Change is everywhere. From the way we live to our hobbies and interests, the world we live in now is far from the world where our parents grew up in. With the many changes happening in our surroundings, it makes perfect sense to educate the youth about these changes so they can better adapt to them once they grow up. But there is a small part of the population that have special needs, and thus require special education.
The Special Education system devotes itself to the learning needs of children with disabilities. It aims to provide them with sufficient education and to enhance their skills so they can survive in a far-more-complex world even if their body senses are lacking.
March 22, 2017 will go down as a good day for parents, like me, who have a child in the public education system who has special needs. In a time when many of the exceptional children’s programs in this state and in this country seem to be under constant attack, the Supreme Court has given us some new ammunition in the form of (i) a new and higher standard for the level of education that our children are required to be provided with and (ii) an acknowledgment from the highest judicial figure in the land in a Supreme Court opinion that affirms the presence and importance of the role that parents must play in the formation of their children’s IEP’s [Individualized Education Plan].
The U.S. Supreme Court recognizes that students with special needs also requires special education that is not limited to just teaching them the basics but in providing them a quality education that boosts their potential as an individual despite their disabilities.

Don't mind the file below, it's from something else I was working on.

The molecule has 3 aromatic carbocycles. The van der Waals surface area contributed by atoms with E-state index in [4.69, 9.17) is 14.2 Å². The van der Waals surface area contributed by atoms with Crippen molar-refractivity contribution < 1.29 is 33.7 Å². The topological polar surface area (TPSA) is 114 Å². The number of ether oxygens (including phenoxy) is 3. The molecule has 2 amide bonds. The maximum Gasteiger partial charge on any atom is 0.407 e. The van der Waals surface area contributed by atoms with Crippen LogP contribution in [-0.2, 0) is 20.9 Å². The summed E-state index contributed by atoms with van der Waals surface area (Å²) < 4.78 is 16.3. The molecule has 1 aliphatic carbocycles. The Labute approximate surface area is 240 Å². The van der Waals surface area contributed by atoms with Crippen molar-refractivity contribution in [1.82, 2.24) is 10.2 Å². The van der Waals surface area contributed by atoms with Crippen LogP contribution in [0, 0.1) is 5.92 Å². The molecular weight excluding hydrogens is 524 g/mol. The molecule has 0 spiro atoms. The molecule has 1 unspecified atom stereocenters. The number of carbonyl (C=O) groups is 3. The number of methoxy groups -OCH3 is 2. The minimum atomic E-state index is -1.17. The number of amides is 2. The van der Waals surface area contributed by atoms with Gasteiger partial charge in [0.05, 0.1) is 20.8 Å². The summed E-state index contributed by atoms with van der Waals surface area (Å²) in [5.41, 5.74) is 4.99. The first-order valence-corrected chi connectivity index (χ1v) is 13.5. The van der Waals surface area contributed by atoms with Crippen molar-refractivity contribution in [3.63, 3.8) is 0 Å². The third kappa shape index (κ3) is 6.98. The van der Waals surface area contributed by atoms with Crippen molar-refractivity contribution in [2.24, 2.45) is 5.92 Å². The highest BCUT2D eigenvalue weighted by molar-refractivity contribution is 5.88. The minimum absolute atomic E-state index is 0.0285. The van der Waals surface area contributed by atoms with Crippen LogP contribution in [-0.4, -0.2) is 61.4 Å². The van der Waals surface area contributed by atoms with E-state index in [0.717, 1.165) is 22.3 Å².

In a stunning 8-0 decision in the case Endrew F. v. Douglas County School District, the U.S. Supreme Court ruled in favor of a higher standard of education for children with disabilities. Advocates and parents say the case dramatically expands the rights of special-education students in the United States, creates a nationwide standard for special education, and empowers parents as they advocate for their children in schools. But critics say the decision will not have any impact on schools, arguing that the vast majority already provide a good education for those kids.
As I explained in January, the parents of Endrew F. removed him from his local public school, where he made little progress, and placed him in a private school, where they said he made “significant” academic and social improvement.
In 2012, Drew’s parents filed a complaint with the Colorado Department of Education to recover the cost of tuition at the school, which is now about $70,000 per year. The lower courts ruled on behalf of the school district on the grounds that the intent of the Individuals with Disabilities Education Act (IDEA) is to ensure handicapped kids have access to public education—not to guarantee any particular level of education once inside. But the parents appealed, with the case eventually landing at the Supreme Court.
The case revolved around a central question: Must schools provide a meaningful education in which children show significant progress and are given substantially equal opportunities as typical children, or can they provide an education that results in just some improvement?
As such, the court ruling showed the value of education above everything else, regardless of the circumstance of the student. This positive move raises the hopes of families with students with special needs because it promises them a better education than what they currently get today. Parents are also grateful that their children are given the attention and support they need and this court ruling guarantees their children will have a better future. Let’s wait and see whether President Trump also sees the justice system eye-to-eye regarding this matter considering his first few policies involved budget cuts on the education system as a whole.